Here’s How To Do a Productive End-of-Season Review

You have to look back before you look forward if you want to be a better triathlete in 2019.

Heading out the door? Read this article on the new Outside+ app available now on iOS devices for members! Download the app.

“The definition of insanity is doing the same thing over and over again, but expecting different results.” – Albert Einstein

Your triathlon season is over. The evenings are getting darker and as we move into the holiday season, thoughts turn to new goals and plans for next year. Before you get on to the fun of goal setting, it is worth taking some time to reflect on the past race season to see what it can tell you about how to improve next season. This is something a lot of athletes neglect and, as a result, end up repeating the same mistakes or not pushing onto the next level.

Maybe you reached dizzying new heights this season or maybe nothing worked out the way you planned, but examining how your season played out can be a real game changer—helping you avoid old pitfalls and build on your strengths for better performances next year.

The areas to critically evaluate include:

  • Goal setting and race selection
  • Training session execution
  • Nutrition
  • Mindset
  • Rest and recovery
  • Time management
  • Race preparation/execution

By simply being honest and systematic in your review, you should gain a much clearer picture of where you should focus your limited energy and resources. Then you need to drill down to why some things worked and others did not to understand how best to plan for next year. This approach (if done correctly) should help you identify and map changes you need to implement to minimize the risk of repeating the same limiter in the next season. For example, a good end of season review might look like this:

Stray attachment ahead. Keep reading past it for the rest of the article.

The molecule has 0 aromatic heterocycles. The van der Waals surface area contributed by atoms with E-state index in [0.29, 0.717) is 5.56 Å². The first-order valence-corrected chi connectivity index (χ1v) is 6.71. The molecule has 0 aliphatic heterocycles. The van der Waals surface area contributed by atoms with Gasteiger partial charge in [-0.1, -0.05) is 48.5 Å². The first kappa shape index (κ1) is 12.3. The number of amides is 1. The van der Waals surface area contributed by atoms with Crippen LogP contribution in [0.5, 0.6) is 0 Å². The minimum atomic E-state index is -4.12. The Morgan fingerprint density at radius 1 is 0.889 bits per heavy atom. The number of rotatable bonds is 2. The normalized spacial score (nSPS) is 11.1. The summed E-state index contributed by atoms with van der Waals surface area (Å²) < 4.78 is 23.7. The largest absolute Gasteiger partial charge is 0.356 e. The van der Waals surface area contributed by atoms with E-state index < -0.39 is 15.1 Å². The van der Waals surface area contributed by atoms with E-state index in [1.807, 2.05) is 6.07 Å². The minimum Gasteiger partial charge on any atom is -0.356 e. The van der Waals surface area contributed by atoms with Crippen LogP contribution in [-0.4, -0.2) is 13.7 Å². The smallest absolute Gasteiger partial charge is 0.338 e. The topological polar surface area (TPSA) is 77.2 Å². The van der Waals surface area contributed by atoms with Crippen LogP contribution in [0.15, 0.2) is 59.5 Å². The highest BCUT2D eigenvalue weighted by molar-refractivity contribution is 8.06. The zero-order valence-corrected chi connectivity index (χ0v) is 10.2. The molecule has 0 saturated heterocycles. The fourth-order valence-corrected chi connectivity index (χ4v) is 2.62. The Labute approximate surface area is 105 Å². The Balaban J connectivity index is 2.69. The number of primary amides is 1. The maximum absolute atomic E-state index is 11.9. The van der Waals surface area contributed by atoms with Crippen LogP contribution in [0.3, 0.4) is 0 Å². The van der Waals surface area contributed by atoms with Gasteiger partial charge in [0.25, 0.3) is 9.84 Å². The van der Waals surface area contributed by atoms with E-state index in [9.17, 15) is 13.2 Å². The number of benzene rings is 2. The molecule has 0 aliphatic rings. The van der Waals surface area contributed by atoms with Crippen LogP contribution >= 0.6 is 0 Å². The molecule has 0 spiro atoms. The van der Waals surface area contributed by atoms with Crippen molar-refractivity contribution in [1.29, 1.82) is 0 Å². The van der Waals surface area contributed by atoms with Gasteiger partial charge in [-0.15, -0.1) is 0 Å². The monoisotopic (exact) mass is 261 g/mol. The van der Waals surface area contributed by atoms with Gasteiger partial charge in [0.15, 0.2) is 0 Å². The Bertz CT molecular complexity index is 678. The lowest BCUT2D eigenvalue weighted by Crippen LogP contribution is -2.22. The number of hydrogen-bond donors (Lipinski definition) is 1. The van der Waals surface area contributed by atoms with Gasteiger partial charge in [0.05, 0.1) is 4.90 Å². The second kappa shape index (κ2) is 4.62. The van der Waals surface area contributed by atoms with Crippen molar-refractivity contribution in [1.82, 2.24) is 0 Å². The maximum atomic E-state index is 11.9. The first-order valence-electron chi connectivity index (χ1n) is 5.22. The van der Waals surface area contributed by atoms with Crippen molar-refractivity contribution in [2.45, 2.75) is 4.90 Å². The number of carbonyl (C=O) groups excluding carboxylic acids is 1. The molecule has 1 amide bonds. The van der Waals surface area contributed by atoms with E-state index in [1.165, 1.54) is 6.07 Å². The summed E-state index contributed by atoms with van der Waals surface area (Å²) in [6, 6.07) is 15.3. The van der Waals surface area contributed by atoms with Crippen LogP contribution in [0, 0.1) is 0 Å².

What I did well

Goal setting and race selection
I stuck to the agreed race schedule and goals (achieved 100% of A goals and 50% of B goals).
Base training execution
I successfully hit 90% of sessions in the plan.

What I did poorly and possible reasons why

I missed a lot of my weight goals. I didn’t track my intake and I ate too many takeaways and ready meals mid-week due to time pressures and lack of planning after late training sessions.
I found myself mentally quitting during hard sessions and persuaded myself it was okay. I found this repeated in some races.
Rest and recovery
I constantly felt tired in the build phase and ended up injured in May. I didn’t track my sleep and felt I was over-committed both with work and socially.

What I need to change in 2019

I need to focus on nutrition, particularly in training. I need to track calories better and use better planning (i.e. batch cook more healthy meals) to ensure I am fuelling my body appropriately.
Do I need to research better ways to remain focused during hard sessions/races e.g. visualization? View hard sessions as learning ground for hard races in the calendar?
Rest and recovery
I need to track sleep and rest periods and plan for some extra naps and rest where possible. I need to ensure I adhere to recovery cycles and rest days, book sports massage on rest days.

We are all looking for that elusive PR, improved placing, etc., and we can be too quick to dive into the next season hoping that everything will fall into place. Surely a better approach is to take stock of what we know happened and base our plans for 2019 on what we know we should improve. Remember when reviewing last year’s performance, it’s important to be both really honest with yourself and also to look at your performances without judgment. You can’t change what has happened, but you can learn from your past behavior to improve the way you do things.

This article originally appeared at

Steven Moody has starred in the corporate rat race but found his greatest source of satisfaction came from his 15 years of endurance racing including numerous Ironman finishes and world championship qualifications. Realizing this fact, Steven abandoned his cubicle and moved into full-time coaching. Steven is now Ironman University, Triathlon Ireland and Training Peaks level 2 certified and in 2017, was awarded Triathlon Ireland Coach of the Year.

Trending on Triathlete

Jan Frodeno Reflects on His Final Ironman World Championship

Immediately after finishing 24th place at his final Ironman World Championships, the Olympic medalist (and three-time IMWC winner) explains what his race in Nice meant to him.